Judy Martin is laughing  is as she remembers the driving motivation behind a wrestling career that spanned two decades. “I really didn’t want to work an eight-hour job,” she recalled. “I wanted something a little different.”

As it turned out, Martin got something different, and then some. As one of the top woman stars of the 1980s, she traveled around the world, played a featured role in major par-per-views, and even wrestled in a rare women versus men tag team match.

Judy Martin waits for her match to start. Photo courtesy The Wrestling Revue Archives

Throw a world tag team title and several tours of Japan and Mexico, and you had a first-rate career when women’s wrestling really meant something. “I loved it,” she said. “I gave 100 percent every time I turned to walk in that ring.”

Martin will be making her first wrestling-related appearance this weekend as part of the three-day NWA Legends Fanfest in Charlotte, N.C. She’ll be among more than 50 wrestlers signing autographs and mixing with fans at promoter Greg Price’s event.

Also on tap are two night of live wrestling cards, including the final in-ring bout of Tully Blanchard as he takes on Dustin Rhodes; question-and-answer sessions with Ted DiBiase and members of wrestling’s Four Horsemen; and Price’s first-eve Hall of Heroes banquet to honor the careers of many NWA greats.

Given that whirlwind of activity, Martin said she’s looking forward to the short drive from her South Carolina home to see old friends and meet new acquaintances. “I’m very excited about it. I think it’s going to be a wonderful time.”

It’s also a long way from her introduction to wrestling, when she approached Blackjack Mulligan and Dick Murdoch after a show in Columbia, S.C., to learn a little bit about the sport.

“I didn’t know women could do this,” she told the pros. Mulligan quickly responded that not only were women welcome, but The Fabulous Moolah ran a training facility for them in Columbia. Just as quickly, though, he warned Martin wouldn’t make it in the business — one squeeze of his massive hand and he figured she lacked the requisite strength.

Undeterred, Martin, who had played volleyball in school, hooked up with Moolah, Joyce Grable, and Leilani Kai in 1979 to learn the ropes of the business. “It was tough, but I enjoyed it,” she said. “I spent most of my days in the ring and most of my nights trying not to hurt.”

Martin started out in Japan, which she said was “a little overwhelming at first … It bothered me at first. The Japanese fans didn’t clap, at least for the first few minutes. They’d be so interested; it was like they were trying to figure out all the moves. I got into later,” she said.

Martin entered the WWF on a regular basis in late 1981, teaming with Candy Malloy, and stayed in the federation for at least part of the year for the rest of the 1980s. That, she said, was a true golden era for women’s wrestling, with a roster that included Wendi Richter, the Jumping Bomb Angels, the Crush Girls, Velvet McIntyre, Rockin’ Robin Smith, and many more.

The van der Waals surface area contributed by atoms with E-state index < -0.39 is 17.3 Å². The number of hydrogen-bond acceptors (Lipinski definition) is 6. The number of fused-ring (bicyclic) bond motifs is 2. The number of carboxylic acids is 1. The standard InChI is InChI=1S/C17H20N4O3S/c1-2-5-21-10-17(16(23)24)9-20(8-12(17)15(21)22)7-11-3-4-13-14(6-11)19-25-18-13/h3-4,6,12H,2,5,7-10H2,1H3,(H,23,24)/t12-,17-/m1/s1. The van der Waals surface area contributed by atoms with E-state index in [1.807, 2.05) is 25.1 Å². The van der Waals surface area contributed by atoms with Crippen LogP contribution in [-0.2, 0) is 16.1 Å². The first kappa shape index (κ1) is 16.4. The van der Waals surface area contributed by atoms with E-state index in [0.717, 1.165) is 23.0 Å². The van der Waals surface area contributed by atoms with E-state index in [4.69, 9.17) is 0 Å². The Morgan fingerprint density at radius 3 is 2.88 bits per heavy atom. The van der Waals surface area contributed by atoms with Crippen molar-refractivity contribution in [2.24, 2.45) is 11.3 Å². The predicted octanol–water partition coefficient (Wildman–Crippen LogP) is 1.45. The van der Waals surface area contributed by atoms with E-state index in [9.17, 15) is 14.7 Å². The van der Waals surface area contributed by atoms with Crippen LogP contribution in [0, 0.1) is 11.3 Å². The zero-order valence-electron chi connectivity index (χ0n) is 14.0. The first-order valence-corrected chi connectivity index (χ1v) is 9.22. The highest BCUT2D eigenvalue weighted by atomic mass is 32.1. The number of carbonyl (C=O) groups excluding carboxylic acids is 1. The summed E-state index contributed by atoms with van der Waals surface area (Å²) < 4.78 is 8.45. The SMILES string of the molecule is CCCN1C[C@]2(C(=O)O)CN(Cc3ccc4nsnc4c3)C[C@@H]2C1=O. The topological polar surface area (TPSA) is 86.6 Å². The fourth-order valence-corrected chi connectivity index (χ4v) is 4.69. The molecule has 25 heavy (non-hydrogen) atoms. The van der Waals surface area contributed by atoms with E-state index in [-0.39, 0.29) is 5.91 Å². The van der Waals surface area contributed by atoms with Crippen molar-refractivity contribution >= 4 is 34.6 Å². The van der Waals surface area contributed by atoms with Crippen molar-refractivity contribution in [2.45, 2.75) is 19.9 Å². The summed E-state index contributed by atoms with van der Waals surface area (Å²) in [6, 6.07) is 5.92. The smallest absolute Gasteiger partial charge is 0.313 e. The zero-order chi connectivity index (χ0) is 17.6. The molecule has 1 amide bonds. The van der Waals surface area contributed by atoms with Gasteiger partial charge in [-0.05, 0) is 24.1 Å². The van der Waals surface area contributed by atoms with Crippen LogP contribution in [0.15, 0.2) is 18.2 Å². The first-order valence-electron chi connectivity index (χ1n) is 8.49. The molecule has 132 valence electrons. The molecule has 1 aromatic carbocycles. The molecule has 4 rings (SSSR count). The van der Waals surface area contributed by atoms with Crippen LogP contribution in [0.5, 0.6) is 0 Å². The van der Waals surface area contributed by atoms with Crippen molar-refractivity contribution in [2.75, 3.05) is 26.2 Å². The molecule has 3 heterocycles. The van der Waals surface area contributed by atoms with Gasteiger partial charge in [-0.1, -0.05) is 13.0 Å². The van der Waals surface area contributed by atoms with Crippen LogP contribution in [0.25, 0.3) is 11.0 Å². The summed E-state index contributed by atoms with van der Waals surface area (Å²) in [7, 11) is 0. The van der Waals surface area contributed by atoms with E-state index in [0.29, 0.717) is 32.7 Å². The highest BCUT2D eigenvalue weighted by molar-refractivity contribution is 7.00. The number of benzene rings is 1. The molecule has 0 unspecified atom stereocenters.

It also was appealing to fans because no two girls wrestled exactly in the same manner, so they appealed to fans in a lot of ways. “It was a wonderful group of wrestlers,” she said. “No two people worked alike. Everyone had a little different style.”

For Martin, who usually worked the heel side of the ledger, her “Glamour Girl” pairing with Kai was probably the pinnacle of her time in the WWF. The team, managed by Jimmy Hart, was awarded the women’s tag belts in 1985 and successfully defended them until January 1988, when they lost to the Jumping Bomb Angels.

The pair again won the belts in June 1988 and held them until the federation phased out the women’s division in 1989, just after Martin spent the first six months of the year chasing Robin’s singles title.

As she looks back, Martin thinks WWE Chairman Vince McMahon missed the boat by scrapping women’s wrestling, which eventually returned in the form of today’s divas. “Vince said he wasn’t going to use girls,” she said. “Honestly, I think if he gave the girls the exposure he did the guys, we would have done very well. There was a lot of talent there and I think it was a mistake.”

Martin headed briefly to the American Wrestling Association in 1989 and worked for a while in World Championship Wrestling before it, too, scrapped traditional women’s wrestling in favor of something that resembles swimsuit models for Maxim. She teamed again with Kai in the Ladies Professional Wrestling Association, where Adnan Alkaissy served as their manager.

Judy Martin publicity photo. Photo courtesy The Wrestling Revue Archives

She later briefly held the Professional Girl Wrestling Association title in 1999 as the result of a mixed tag team match when her partner, Thunderfoot, pinned George South, partner of champ Susan Green.

Sound odd? Not really — Martin said one of her most memorable moments in the game came when she and Kai, holding the tag titles, squared off against two men (Steve O was one of them) in a mixed-gender match in Atlanta. “That’s something I’m proud of,” she said. “That as very unusual for the times.” She doesn’t tune in often to wrestling, but scratches her head when she sees the demise of traditional women’s wrestling.

“I watched a few weeks ago and I said, ‘Oh, my goodness!’ It is totally different now. I don’t think I would have been interested in it.”

Martin worked for several years in law enforcement and currently transcribes medical records. No crowd roars there, of course, but “it’s a lot safer than what I was doing!”


Battle of the Sexes: Men vs Women tag in Atlanta